People’s claims of entering heaven after a near-death experience don’t prove heaven is real any more than those people who come back from a near-death experience and don’t have such a story to tell prove it doesn’t exist.

For Christians, proving that heaven is real has never been an issue. We accept that it cannot be proven, no more than we can prove that God created the universe. For us, our entire faith rises and falls on the life, death, burial, resurrection, and ascension of Jesus into heaven. Without Jesus’ resurrection, we have no faith. Without the resurrection of Jesus, our faith would be a bunch of malarkey, and heaven, too.

However, because of the resurrection, we live with the assurance of our salvation, and thus of our promise of heaven, through the presence of the Holy Spirit, which Paul wrote about to the church at Ephesus:  “The Spirit is God’s guarantee that he will give us the inheritance he promised and that he has purchased us to be his own people. He did this so we would praise and glorify him (Ephesians 1:14 NLT).”

It is because of the grace of God through Jesus, that heaven, the inheritance Paul speaks of, is even a possibility.   That doesn’t mean that heaven didn’t exist before Jesus. However, it may explain the reason that the concept of heaven is not very developed in the Old Testament.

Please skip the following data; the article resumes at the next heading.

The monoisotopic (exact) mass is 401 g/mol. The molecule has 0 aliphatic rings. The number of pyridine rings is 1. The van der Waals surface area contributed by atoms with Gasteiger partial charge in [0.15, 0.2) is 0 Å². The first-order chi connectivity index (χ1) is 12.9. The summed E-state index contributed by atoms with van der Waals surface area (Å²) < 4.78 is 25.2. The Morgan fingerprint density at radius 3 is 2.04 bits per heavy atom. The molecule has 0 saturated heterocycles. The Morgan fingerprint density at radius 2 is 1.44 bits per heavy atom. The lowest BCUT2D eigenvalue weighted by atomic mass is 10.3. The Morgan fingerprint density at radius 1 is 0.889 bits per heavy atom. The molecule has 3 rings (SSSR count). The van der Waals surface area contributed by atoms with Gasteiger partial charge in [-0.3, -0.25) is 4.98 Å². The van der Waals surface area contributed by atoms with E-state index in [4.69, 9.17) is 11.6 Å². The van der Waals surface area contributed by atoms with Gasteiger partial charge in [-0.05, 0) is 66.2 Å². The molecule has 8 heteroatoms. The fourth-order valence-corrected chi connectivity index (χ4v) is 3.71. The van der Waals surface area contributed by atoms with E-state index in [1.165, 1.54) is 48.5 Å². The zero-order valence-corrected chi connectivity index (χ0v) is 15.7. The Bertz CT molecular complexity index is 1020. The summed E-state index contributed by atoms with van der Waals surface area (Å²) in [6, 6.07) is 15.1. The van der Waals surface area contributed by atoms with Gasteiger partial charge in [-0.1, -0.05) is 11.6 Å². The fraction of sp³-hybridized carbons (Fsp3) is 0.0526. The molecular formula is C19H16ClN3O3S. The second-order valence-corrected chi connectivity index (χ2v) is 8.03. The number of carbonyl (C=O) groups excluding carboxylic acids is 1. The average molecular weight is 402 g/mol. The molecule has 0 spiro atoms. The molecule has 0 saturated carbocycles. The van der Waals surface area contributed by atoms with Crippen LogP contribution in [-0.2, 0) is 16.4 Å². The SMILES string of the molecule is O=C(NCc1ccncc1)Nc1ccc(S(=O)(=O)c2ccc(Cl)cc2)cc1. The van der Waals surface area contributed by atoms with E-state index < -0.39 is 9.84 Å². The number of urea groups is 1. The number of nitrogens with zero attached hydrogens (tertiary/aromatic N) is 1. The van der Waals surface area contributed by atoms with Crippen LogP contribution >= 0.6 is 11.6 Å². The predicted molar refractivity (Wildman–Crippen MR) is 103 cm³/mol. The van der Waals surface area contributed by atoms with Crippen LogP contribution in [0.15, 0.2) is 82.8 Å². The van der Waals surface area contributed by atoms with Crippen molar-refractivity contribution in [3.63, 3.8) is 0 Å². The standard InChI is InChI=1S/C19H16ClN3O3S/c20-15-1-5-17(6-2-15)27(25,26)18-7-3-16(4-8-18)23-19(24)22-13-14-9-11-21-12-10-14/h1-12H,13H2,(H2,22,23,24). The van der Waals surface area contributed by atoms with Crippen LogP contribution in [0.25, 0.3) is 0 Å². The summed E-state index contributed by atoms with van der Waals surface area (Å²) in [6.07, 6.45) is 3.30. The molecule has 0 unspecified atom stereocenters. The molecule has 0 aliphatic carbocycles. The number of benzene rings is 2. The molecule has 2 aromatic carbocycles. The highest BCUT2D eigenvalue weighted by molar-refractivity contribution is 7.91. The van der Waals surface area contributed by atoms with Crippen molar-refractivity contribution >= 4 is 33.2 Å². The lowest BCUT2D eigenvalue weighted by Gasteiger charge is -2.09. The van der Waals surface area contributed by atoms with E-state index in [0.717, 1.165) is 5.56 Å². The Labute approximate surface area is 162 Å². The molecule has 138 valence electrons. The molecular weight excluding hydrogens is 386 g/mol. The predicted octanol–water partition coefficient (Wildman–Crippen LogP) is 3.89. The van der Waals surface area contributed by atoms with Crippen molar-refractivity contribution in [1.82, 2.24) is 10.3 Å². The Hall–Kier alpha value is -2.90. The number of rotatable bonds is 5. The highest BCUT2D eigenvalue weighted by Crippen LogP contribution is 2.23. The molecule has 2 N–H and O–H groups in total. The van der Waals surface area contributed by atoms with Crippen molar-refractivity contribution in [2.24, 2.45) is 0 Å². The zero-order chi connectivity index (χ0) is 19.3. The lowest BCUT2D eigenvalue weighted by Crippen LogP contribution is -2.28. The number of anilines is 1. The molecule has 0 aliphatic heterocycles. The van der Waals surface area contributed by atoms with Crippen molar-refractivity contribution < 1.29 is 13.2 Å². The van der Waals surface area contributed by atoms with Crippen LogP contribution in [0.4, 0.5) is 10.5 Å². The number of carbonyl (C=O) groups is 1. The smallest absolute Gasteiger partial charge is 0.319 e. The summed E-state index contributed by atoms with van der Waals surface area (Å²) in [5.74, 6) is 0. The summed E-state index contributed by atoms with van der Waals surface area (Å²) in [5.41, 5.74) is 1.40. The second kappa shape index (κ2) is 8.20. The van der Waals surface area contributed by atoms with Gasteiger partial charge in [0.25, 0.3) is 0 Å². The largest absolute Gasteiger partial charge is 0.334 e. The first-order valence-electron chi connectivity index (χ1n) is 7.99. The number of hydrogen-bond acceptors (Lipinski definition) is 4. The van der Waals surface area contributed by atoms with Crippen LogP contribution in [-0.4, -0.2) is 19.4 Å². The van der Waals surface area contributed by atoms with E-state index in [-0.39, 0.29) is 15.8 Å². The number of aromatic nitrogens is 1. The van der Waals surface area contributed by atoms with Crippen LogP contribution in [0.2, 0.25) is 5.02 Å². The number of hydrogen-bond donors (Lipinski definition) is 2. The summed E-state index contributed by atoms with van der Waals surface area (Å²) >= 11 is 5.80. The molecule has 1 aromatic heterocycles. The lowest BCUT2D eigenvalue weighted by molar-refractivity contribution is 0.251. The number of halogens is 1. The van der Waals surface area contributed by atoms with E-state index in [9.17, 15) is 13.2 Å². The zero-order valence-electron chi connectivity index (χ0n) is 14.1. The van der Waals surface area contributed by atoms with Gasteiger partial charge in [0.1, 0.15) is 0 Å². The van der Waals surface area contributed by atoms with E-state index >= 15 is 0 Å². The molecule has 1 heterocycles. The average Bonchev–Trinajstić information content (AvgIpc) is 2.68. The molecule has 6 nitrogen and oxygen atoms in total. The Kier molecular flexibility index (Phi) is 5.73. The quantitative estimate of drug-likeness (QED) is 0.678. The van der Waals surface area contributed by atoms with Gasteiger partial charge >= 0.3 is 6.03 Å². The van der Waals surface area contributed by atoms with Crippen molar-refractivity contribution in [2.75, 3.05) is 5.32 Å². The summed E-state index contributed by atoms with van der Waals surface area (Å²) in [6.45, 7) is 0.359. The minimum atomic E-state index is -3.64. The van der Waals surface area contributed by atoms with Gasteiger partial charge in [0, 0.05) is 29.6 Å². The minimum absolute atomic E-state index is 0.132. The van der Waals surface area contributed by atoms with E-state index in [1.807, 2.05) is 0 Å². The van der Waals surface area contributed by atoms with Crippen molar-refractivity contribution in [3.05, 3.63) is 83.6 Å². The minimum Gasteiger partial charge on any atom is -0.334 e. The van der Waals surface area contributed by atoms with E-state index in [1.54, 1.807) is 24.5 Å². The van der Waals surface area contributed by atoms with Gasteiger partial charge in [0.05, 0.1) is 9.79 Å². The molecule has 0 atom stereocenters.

It should be noted that just because we believe there is a heaven doesn’t mean we are all going.   It does seem that most people at funerals believe that’s where the person has gone. However, it might do us all good to read the Good Book and see what it has to say about heaven and about the qualifications for getting there.

It does seem a bit unusual given the grave state that the world is in that we haven’t had a plethora of books being written on one’s brush with hell. It could be that if the old devil ever gets his hands on us in the afterlife, he’s not about to let go of us and send us back to warn our friends.   But if there’s some money to be made in some book sales, I have a feeling that eventually someone’s going to slip through his hands and come back to tell us about it. It will be up to us all to decide whether it really happened or if it just more malarkey.

1 Comment

  1. I have serious doubts about all the books written by or about people who claim to have really died and gotten to heaven only to return. When I quick scanned the book after it first came out, it had descriptions of people with seemingly fleshly bodies. Scripture says God is a spirit and while Christ took on a human form on earth it is doubtful – in my mind – that he retained that fleshly appearance that resembles artists’ imaginations of his face. If God/Christ are spirits in heaven, it stands to reason then that those who go to heaven would have spiritual bodies, too. Paul said he didn’t know what type of body we would have in heaven but made it clear it wouldn’t be fleshly. While angels appeared to be men on earth they would not have the same bodies in heaven. I believe in a spiritual heaven where Christians will be known by all and where we’ll sing praises to God eternally. Nor do I believe everyone will go to heaven. That isn’t Scriptural although it may be comforting to survivors of those who have died.Through Christ we have salvation and through no other.